Who says that a railroad party is just for kids? Here is a package for the young at heart. Prior to the Museum opening the "Big Kid" will be trained on basic railroad operating rules and familiarized with the controls of a standard gauge locomotive. Guests will then arrive to celebrate with the "Big Kid" on board the air-conditioned lounge car. Guests will have the opprtunity to explore the Museum and, at the appointed time, climb on the train as the conductor shouts "All aboard." The train departs with the "Big Kid" at the throttle for a special train ride. Two guests will be able to ride in the cab with the "Big Kid" as they engineer the train (under supervision of a certified locomotive engineer).
Price includes a membership to the Gold Coast Railroad Museum for the "Big Kid," training at the controls of a standard gauge locomotive for the "Big Kid," exclusive use of our Atlantic Coast Line #254 Lounge Car, admission and standard gauge train ride for up to 20 guests, and a cab ride for 2 guests.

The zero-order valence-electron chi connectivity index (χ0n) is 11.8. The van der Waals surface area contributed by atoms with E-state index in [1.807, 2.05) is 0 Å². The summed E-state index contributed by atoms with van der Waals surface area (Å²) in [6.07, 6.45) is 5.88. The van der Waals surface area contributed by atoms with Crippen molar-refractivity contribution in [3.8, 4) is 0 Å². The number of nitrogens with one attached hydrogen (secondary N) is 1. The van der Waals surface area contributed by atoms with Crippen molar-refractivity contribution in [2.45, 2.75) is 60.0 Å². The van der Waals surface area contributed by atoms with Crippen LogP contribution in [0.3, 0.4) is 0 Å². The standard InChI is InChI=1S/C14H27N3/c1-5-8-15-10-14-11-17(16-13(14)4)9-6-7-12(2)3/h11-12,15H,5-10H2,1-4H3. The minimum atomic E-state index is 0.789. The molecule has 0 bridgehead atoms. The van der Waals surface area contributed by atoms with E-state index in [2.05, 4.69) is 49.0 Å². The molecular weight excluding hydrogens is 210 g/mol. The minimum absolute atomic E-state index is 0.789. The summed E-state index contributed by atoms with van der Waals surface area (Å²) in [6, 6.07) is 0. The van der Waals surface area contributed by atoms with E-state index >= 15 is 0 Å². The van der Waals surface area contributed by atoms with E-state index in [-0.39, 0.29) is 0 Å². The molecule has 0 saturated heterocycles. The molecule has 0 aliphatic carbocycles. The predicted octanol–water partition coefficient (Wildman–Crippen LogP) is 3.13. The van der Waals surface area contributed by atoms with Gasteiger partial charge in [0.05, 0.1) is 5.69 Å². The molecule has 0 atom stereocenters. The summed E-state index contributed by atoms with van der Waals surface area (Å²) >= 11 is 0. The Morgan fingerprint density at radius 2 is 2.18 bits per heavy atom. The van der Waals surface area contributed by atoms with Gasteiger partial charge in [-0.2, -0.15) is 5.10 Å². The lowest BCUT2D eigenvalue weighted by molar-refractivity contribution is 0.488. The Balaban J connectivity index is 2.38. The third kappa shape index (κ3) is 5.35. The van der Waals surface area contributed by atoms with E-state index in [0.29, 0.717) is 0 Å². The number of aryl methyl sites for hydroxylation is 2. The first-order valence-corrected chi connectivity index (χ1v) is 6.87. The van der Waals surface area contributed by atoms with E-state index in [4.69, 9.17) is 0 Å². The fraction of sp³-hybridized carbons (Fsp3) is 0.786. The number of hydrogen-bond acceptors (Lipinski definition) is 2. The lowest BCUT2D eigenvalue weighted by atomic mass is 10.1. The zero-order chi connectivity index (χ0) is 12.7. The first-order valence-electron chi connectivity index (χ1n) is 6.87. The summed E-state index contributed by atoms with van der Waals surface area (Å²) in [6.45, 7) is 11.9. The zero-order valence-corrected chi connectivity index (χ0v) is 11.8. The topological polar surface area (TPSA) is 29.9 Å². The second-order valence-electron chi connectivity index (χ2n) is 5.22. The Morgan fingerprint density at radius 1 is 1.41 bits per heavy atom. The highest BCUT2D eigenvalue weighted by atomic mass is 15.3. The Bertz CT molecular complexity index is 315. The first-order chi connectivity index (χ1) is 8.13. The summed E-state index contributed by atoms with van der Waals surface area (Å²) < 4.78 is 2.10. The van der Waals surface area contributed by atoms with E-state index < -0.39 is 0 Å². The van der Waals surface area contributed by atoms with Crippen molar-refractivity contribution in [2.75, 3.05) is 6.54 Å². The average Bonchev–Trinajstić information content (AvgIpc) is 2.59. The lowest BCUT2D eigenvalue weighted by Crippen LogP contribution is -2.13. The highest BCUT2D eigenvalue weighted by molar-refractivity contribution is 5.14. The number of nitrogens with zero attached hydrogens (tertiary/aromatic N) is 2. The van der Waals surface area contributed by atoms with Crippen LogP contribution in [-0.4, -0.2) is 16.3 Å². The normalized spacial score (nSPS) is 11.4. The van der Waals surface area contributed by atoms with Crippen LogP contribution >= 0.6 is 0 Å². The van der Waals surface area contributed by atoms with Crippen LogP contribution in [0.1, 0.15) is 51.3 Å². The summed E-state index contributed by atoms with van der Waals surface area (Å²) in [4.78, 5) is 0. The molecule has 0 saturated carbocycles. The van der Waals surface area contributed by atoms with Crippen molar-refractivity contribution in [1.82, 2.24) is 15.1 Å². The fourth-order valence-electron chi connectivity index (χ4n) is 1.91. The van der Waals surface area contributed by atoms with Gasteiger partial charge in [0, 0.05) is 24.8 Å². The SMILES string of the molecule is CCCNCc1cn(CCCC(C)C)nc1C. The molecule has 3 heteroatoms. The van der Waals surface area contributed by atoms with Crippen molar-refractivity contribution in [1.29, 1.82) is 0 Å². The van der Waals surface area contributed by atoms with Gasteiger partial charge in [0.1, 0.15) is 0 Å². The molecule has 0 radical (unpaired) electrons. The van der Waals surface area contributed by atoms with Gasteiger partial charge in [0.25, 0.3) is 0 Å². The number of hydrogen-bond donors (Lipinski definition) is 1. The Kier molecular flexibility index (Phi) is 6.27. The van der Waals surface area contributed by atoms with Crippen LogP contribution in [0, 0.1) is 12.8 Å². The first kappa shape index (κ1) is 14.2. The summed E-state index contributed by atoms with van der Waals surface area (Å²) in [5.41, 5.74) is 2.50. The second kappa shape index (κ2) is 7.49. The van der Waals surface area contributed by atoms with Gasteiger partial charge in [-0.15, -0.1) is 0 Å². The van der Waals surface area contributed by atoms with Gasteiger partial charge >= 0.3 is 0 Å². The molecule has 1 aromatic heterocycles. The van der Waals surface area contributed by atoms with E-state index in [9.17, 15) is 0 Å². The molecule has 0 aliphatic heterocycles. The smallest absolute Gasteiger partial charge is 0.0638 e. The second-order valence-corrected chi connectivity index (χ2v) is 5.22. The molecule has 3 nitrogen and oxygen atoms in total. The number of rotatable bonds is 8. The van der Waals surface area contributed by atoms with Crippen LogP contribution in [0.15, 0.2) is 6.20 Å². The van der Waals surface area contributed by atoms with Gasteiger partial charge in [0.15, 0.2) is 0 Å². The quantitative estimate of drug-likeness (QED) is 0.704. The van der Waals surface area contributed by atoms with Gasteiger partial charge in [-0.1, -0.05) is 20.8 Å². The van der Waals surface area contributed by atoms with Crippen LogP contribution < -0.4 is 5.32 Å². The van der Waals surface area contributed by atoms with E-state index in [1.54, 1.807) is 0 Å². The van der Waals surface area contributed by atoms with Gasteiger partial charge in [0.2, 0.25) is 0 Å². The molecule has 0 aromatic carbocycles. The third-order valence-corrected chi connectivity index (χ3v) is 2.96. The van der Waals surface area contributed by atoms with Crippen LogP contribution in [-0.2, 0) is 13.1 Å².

Requirements for the "Big Kid" are:
We have the room to host multiple parties at the same time and can offer special rates for schools and other special needs.
Please see our Reservation Information section for availability and details on booking your party.
Feel free to download the more detailed Party and Event Information Sheet.
6:00 am - 8:00 am and 4:00 pm - 7:00 pm - $125 per hour
7:00 pm - 6:00 am - $175 per hour
All Commercial Photo Shoots must be self-contained and insured.
Download our Scouting Guide for more information.
Events, Meetings, and Weddings
The Museum's plaza area, main display shed, and several air-conditioned lounge cars are available for meetings, weddings, and other events.